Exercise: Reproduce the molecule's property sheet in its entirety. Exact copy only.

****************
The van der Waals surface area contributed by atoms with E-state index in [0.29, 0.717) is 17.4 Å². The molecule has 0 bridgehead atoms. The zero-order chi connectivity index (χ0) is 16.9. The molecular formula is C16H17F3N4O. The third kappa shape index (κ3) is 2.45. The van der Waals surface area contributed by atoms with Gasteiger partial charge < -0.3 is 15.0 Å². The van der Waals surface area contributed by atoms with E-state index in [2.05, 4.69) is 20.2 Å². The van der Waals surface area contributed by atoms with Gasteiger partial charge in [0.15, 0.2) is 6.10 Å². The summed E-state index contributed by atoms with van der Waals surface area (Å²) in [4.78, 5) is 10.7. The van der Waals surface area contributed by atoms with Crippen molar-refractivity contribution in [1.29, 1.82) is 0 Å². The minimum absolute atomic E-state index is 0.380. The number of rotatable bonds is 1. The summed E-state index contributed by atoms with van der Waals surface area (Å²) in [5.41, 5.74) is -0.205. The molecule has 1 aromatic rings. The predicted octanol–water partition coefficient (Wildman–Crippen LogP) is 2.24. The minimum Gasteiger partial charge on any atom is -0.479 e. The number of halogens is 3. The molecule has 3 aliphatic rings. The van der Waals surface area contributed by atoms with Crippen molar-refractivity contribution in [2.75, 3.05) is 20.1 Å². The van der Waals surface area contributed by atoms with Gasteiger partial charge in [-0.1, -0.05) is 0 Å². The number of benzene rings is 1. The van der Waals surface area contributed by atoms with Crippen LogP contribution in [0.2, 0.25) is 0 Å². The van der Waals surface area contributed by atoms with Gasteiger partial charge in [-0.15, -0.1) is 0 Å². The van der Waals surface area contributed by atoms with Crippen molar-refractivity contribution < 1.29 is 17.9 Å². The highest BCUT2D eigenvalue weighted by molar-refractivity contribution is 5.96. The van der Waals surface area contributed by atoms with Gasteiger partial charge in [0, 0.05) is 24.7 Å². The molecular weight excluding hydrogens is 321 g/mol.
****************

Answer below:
The van der Waals surface area contributed by atoms with E-state index in [0.29, 0.717) is 17.4 Å². The molecule has 0 bridgehead atoms. The zero-order chi connectivity index (χ0) is 16.9. The molecular formula is C16H17F3N4O. The third kappa shape index (κ3) is 2.45. The van der Waals surface area contributed by atoms with Gasteiger partial charge < -0.3 is 15.0 Å². The van der Waals surface area contributed by atoms with E-state index in [2.05, 4.69) is 20.2 Å². The van der Waals surface area contributed by atoms with Gasteiger partial charge in [0.15, 0.2) is 6.10 Å². The summed E-state index contributed by atoms with van der Waals surface area (Å²) in [4.78, 5) is 10.7. The van der Waals surface area contributed by atoms with Crippen molar-refractivity contribution in [1.29, 1.82) is 0 Å². The minimum absolute atomic E-state index is 0.380. The number of rotatable bonds is 1. The summed E-state index contributed by atoms with van der Waals surface area (Å²) in [5.41, 5.74) is -0.205. The molecule has 1 aromatic rings. The predicted octanol–water partition coefficient (Wildman–Crippen LogP) is 2.24. The minimum Gasteiger partial charge on any atom is -0.479 e. The number of halogens is 3. The molecule has 3 aliphatic rings. The van der Waals surface area contributed by atoms with Crippen molar-refractivity contribution in [2.75, 3.05) is 20.1 Å². The van der Waals surface area contributed by atoms with Gasteiger partial charge in [-0.1, -0.05) is 0 Å². The number of benzene rings is 1. The van der Waals surface area contributed by atoms with Crippen LogP contribution in [0.2, 0.25) is 0 Å². The van der Waals surface area contributed by atoms with Gasteiger partial charge in [-0.15, -0.1) is 0 Å². The van der Waals surface area contributed by atoms with Crippen molar-refractivity contribution < 1.29 is 17.9 Å². The highest BCUT2D eigenvalue weighted by molar-refractivity contribution is 5.96. The van der Waals surface area contributed by atoms with Gasteiger partial charge in [0, 0.05) is 24.7 Å². The molecular weight excluding hydrogens is 321 g/mol.